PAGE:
There are a number of reasons for Sketch leaving the Mac App Store—many of which in isolation wouldn’t cause us huge concern. However as with all gripes, when compounded they make it hard to justify staying: App Review continues to take at least a week, there are technical limitations imposed by the Mac App Store guidelines (sandboxing and so on) that limit some of the features we want to bring to Sketch, and upgrade pricing remains unavailable.
To be clear: the Mac App Store is not valueless. Last year at Çingleton, Rich Siegel of Bare Bones Software mentioned some really great bundled features: no credit card processing or security to worry about, no licensing, and no hosting fees. That should be an enticing proposition, but it’s spoiled for a lot of developers by the restrictions listed by Bohemian Coding.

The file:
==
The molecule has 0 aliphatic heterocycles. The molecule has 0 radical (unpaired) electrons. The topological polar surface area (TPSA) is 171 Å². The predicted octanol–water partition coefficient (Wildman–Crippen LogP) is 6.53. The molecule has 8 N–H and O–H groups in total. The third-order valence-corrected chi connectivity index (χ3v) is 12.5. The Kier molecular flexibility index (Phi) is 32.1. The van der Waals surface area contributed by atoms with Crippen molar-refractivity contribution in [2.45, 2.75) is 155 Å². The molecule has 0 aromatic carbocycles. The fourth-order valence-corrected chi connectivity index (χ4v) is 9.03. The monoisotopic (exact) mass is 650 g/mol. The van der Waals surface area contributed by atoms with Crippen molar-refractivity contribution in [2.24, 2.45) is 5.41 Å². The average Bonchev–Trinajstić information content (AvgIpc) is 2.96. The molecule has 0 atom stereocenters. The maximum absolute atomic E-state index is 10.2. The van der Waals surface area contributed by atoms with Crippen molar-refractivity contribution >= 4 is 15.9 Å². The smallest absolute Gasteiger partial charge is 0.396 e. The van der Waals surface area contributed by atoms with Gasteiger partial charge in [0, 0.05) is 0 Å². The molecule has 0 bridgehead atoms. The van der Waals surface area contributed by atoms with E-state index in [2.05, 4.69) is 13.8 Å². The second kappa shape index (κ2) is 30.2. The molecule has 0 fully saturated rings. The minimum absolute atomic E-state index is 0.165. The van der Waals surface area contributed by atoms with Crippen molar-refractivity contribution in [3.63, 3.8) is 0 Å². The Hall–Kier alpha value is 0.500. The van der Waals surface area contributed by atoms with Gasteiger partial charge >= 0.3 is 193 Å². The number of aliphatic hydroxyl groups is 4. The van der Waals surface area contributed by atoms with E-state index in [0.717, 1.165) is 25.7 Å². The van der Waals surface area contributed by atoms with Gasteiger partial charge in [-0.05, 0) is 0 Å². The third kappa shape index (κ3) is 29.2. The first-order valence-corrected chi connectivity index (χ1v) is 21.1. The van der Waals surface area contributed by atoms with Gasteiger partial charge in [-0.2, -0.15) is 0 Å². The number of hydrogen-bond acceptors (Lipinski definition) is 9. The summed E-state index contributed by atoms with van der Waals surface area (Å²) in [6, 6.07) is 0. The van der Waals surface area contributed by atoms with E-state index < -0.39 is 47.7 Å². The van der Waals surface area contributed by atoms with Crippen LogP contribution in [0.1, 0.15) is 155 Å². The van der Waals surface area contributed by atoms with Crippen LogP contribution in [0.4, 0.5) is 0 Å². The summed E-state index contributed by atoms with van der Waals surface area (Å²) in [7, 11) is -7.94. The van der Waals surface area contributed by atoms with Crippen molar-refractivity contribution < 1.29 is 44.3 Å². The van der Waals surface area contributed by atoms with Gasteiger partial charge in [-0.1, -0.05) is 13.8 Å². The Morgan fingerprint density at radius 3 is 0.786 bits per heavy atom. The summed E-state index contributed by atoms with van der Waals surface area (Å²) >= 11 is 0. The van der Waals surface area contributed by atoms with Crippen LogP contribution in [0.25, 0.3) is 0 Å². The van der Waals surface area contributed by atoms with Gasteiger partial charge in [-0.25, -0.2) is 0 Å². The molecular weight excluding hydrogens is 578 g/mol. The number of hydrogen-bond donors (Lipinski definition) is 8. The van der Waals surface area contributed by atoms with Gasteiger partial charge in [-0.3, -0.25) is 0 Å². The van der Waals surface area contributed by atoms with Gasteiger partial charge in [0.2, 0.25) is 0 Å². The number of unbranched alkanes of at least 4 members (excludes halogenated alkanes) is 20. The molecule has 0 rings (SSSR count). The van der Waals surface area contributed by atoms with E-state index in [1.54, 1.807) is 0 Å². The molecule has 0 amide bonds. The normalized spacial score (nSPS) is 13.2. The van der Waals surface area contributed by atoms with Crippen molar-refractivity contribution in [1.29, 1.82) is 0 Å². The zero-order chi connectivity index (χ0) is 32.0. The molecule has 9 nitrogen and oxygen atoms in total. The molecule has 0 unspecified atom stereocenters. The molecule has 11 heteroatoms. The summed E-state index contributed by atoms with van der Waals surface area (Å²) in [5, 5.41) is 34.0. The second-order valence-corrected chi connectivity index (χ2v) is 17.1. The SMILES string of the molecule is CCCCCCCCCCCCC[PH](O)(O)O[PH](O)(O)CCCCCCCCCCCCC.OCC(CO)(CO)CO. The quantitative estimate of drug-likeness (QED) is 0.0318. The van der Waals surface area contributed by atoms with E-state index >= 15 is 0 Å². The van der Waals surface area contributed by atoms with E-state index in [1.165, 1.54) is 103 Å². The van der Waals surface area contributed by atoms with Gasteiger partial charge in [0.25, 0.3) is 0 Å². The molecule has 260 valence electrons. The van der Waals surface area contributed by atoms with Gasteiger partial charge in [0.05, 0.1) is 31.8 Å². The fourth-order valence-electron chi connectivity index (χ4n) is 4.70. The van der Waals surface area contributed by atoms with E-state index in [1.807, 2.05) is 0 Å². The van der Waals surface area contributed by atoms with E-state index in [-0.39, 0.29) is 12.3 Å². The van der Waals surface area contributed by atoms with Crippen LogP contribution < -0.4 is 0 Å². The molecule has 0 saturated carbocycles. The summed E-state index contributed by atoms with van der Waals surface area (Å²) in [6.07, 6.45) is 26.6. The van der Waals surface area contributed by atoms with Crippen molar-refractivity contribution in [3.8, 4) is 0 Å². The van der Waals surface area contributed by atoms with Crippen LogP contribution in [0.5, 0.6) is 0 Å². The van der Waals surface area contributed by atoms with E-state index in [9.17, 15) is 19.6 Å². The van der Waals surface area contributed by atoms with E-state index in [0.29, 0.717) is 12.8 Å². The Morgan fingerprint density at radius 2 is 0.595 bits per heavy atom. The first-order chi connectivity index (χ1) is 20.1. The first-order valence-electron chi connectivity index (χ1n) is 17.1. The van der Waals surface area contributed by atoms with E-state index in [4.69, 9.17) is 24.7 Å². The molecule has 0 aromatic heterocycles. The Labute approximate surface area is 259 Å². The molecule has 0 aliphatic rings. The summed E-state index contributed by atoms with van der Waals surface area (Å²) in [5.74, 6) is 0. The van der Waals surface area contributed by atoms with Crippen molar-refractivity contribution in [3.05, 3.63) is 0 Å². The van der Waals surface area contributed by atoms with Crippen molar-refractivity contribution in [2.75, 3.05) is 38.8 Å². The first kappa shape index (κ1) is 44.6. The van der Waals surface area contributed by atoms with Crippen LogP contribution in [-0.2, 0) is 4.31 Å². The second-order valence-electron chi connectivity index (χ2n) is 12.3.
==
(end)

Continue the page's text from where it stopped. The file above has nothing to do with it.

But these are not new concerns, and not isolated to Sketch, or graphics software in general. They impact high-quality apps the most, and have eroded the store to a selection of Apple’s software plus a lot of crappy iOS app ports (and Tweetbot). When the Mac App Store launched five years ago, Ryan Block was skeptical of its potential:
Maybe part of the problem is that these app stores themselves no longer seem like the radical innovation they were only a couple years ago, having since become an expected, table-stakes means of distributing software to users’ devices. Is there a huge amount of potential here? Definitely, and if I were the guys at Panic or Rogue Amoeba, I’d be pretty stoked after this week. But as long as some of the most interesting consumer apps are (for one reason or another) kept out, the Mac App Store will be neither the best nor the only place for consumers to get software and developers to sell it.
The Mac App Store is rotting, at least for productivity software. There’s no other way to put it. If this hasn’t set off alarm bells within Apple, something is very wrong.
Something has been wrong for years with the Mac App Store.